Whitewashing by the Numbers
Recently, it was reported that The Great Wall, starring Matt Damon, will be releasing in China later this month and in the US in February 2017. What has been interesting, is there are people (including Damon himself) who are trying to discount that the movie is whitewashed.
Damon’s character is that of a British mercenary tasked with helping Chinese people deal with a monster threat. Many have gone into the weeds about whether or not this is whitewashing vs. the white savior trope, as Damon is playing the lead role. Regardless of which way one wants to argue with the details, the bottom line is that this movie production brought Damon on board in order to “bridge the gap” between Western and Eastern movie goers, and of course to help bring in dollars. Many will still argue that it takes away from the movie’s credibility if the movie’s producers from Legendary (the same people who brought us Christopher Nolan’s Batman trilogy), Universal (who will distribute this movie worldwide), China Film Group and Le Vision Pictures would rather cast a white American lead rather than get a much better qualified Asian actor instead. At a budget of $150 million, will it do well with the controversial choice?
If history is any indication, no. This movie will not do well and will probably be DOA upon arrival on these shores. The only difference may be how much it will gross in China since that is the place of origin. However, let’s take a look at several big budget movies that have completed their theater runs, that either have been whitewashed or followed the white savior route and see if they were a commercial success in the States and whether or not they were actually any good.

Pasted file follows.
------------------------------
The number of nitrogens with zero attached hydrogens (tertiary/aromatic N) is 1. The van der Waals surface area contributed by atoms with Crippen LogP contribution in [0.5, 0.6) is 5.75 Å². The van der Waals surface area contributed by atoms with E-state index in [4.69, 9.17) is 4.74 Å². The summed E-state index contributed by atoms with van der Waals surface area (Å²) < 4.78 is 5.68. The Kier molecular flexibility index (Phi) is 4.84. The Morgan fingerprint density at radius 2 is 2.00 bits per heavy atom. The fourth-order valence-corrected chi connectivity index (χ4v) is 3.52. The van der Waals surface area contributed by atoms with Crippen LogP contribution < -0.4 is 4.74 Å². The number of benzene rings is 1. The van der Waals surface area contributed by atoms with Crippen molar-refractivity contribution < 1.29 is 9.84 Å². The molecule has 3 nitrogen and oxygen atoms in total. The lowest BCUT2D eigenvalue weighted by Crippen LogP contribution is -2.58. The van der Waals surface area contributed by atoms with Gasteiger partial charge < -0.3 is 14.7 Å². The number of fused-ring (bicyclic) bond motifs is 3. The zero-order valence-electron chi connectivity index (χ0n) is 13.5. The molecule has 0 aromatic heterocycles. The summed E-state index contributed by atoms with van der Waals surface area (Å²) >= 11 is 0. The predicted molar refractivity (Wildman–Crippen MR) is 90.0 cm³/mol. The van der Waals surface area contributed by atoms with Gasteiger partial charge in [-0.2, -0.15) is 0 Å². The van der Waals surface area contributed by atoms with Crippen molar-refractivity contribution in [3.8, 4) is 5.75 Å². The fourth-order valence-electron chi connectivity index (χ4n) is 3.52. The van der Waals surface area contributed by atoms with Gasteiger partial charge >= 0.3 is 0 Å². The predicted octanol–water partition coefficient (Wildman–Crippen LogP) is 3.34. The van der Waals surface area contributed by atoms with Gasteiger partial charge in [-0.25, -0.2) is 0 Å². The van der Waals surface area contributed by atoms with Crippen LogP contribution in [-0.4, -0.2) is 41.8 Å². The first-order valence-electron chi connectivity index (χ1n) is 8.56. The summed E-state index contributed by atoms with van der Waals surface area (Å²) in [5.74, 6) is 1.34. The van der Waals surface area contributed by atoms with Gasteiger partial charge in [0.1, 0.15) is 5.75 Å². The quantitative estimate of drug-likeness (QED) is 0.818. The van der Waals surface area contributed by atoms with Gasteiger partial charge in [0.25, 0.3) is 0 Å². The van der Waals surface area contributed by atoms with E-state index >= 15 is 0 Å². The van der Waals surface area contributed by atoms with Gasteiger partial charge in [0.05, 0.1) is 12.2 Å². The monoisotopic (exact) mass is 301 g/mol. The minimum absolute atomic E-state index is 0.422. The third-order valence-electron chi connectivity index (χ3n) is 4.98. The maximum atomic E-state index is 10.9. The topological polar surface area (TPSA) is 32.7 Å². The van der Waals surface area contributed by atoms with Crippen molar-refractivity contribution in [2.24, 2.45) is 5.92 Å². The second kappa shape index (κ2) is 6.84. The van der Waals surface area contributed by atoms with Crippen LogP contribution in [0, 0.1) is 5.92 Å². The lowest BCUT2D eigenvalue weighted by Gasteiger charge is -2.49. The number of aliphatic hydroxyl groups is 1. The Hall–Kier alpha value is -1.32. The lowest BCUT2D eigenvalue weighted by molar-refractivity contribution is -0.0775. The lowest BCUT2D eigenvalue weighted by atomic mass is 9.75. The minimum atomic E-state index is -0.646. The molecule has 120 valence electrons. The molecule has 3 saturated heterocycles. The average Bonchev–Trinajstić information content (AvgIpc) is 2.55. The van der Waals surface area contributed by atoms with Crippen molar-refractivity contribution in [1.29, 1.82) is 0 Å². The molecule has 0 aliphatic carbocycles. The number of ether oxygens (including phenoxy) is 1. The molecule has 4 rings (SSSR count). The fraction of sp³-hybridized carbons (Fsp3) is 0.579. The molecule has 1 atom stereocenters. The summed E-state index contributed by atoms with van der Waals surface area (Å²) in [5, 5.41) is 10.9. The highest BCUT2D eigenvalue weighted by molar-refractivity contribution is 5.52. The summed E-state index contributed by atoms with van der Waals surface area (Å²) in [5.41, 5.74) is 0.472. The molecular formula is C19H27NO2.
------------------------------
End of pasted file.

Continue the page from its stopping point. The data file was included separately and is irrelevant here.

Budget – 140 mil.
Domestic Gross -111 mil.
For many, The Last Samurai is the measuring stick of the modern white savior trope. While the movie went on to rack up over 300 million worldwide, it still had the stigma of what happens when one random white guy (Tom Cruise, of course) is tasked with saving a culture that he knows little about. A drunk military American saving Japan? No.
Budget – 178 mil.
Domestic Gross – 100 mil.
I have to give credit where credit is due. I liked the plot of the movie, as I thought it was very well thought out. Critics reviewed it positively as well. What was NOT thought out, was why a movie based on a Japanese novel cast white people in the roles that were written as Japanese, Native American and Brazilian-Japanese. So, can someone explain how a movie with bankable stars and positive reviews, bomb in the box office in the US but did so well in Japan?
Budget – 120 mil.
Domestic Gross – 44 mil.
As an anime that was one of the first to put anime on the map in America, you mean to tell me that there were NO Asian leads who could have been cast for this film? While the movie was visually stunning, the story was absolutely horrible, but then you would be hard-pressed to find a live action anime that has done well in America.
Budget – 102 mil. (estimated)
Domestic Gross – 27 million
Depending on who you talked to, the Wachowskis were attempting to take humanity beyond gender and race in the movie. Again, even if you factored out the controversy of whether or not there was yellow facing in this movie, the convoluted plot did not help matters either.
Budget – 37 mil.
Domestic Gross – 21 mil.
Emma Stone plays Captain Allison Ng, a character that was written to be part Chinese and part Hawaiian. Let that one sink in. At least Emma admitted that her casting was misguided.